This technology has led to some compelling storytelling, heretofore impossible. When DGA and Oscar nominated Capote director Bennett Miller shot his 1998 documentary, The Cruise–an intimate and disturbing portrait of Timothy "Speed" Levitch, a homeless, pontificating, New York City tour guide cum philosopher–one of the first Mini DV cameras, the Sony VX1000, was about to come out. "I found a way of getting one before they released them," he said. "I think the serial number was like 000000000143. Everything I needed to shoot the film fit in a knapsack, that and a pocketful of subway tokens. I found this little adaptor that you screw onto the bottom of your camera that enables the use of real mics. So, Speed wore a wireless and I had a shotgun mic mounted on the camera, and I mixed it myself."

It's difficult to imagine another way of getting that unique film made. It allowed Miller an intimacy with his subject, and a portability and versatility in shooting such a verbose and mobile character, unlikely to be achieved otherwise. "I think the intimacy and maybe even the explosion of the form is directly related to the new technology," says Nevins.

Fog of War
Robert McNamara and Lyndon Johnson discuss foreign policy in Fog of War.

Errol Morris shoots his Oscar-winning film
Errol Morris shoots his Oscar-winning film. (Credits: Errol Morris)

"There is no question the word processor changes your writing," says Eugene Jarecki (The Trials of Henry Kissinger). "It's the same with the cameras. It's not just a format; the medium becomes the message. My film [Why We Fight, about foreign policy and the military-industrial complex] is totally different for being made today than a film like [the anti-Vietnam War documentary] Hearts and Minds was in 1974, where the premium on the structure of a scene was greater. The vigor that was needed for Peter Davis to capture scenes in the middle of combat may be a higher form of film art than my effort to capture the verité of combat. Now you can find your story in the footage, which sounds very attractive, but there's also a capacity to become rudderless due to the plethora of possibilities offered by the fluidity of the technology."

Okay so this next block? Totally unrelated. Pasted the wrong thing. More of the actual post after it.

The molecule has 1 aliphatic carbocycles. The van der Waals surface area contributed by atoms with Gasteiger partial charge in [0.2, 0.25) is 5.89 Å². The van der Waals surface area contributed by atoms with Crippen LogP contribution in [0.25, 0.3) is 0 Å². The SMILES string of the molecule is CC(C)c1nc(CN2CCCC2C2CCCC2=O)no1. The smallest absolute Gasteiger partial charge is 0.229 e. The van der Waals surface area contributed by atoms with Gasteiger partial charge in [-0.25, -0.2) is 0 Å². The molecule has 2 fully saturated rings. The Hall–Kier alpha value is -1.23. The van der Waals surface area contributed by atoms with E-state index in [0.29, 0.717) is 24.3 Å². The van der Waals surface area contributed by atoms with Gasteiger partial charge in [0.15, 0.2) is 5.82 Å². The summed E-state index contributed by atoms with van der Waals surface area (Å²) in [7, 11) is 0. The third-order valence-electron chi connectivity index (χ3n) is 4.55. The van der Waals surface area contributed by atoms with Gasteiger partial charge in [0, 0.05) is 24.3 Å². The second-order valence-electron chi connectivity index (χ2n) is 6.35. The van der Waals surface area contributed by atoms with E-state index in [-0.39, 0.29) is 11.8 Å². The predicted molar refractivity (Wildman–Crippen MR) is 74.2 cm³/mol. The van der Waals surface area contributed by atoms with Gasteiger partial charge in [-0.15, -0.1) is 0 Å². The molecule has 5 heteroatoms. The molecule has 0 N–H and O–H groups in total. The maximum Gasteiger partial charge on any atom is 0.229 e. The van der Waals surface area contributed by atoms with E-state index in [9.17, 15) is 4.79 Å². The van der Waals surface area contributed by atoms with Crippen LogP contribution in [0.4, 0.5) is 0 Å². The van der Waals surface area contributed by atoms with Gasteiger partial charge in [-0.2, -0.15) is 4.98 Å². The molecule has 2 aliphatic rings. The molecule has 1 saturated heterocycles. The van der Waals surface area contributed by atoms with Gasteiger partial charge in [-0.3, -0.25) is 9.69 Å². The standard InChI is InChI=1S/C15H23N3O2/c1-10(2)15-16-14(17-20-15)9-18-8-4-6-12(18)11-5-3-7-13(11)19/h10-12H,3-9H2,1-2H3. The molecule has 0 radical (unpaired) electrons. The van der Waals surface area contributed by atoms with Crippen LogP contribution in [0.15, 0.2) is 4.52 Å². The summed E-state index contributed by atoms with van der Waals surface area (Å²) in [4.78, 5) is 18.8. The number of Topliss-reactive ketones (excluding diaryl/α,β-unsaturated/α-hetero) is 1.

The amount of footage one can shoot has affected those operating within the fly on the wall aesthetics of cinema verité, but also those who don't. Errol Morris, for example, who rebelled against verité by deliberately shooting films like Gates of Heaven with the largest, most intrusive cameras and accoutrements he could afford, shot Fog of War in 35mm, with the exception of his interviews, which he shot in 24-frame Hi-Def.

"I used to think of myself as the 11-minute psychiatrist because every 11 minutes I had to stop, change reels and start all over again," confesses Morris. "I have a lot more material to work with now. The problem of digitizing it and laying the transcript out has become prodigious. I think it's a terrific thing, but when you're creating non-interview images, until I see something that can do what a 35mm camera can do, I'm less impressed. But I know even within the next three to four months that's going to change. The minute you can take a digital camera and slap 35mm lenses on it, everything changes."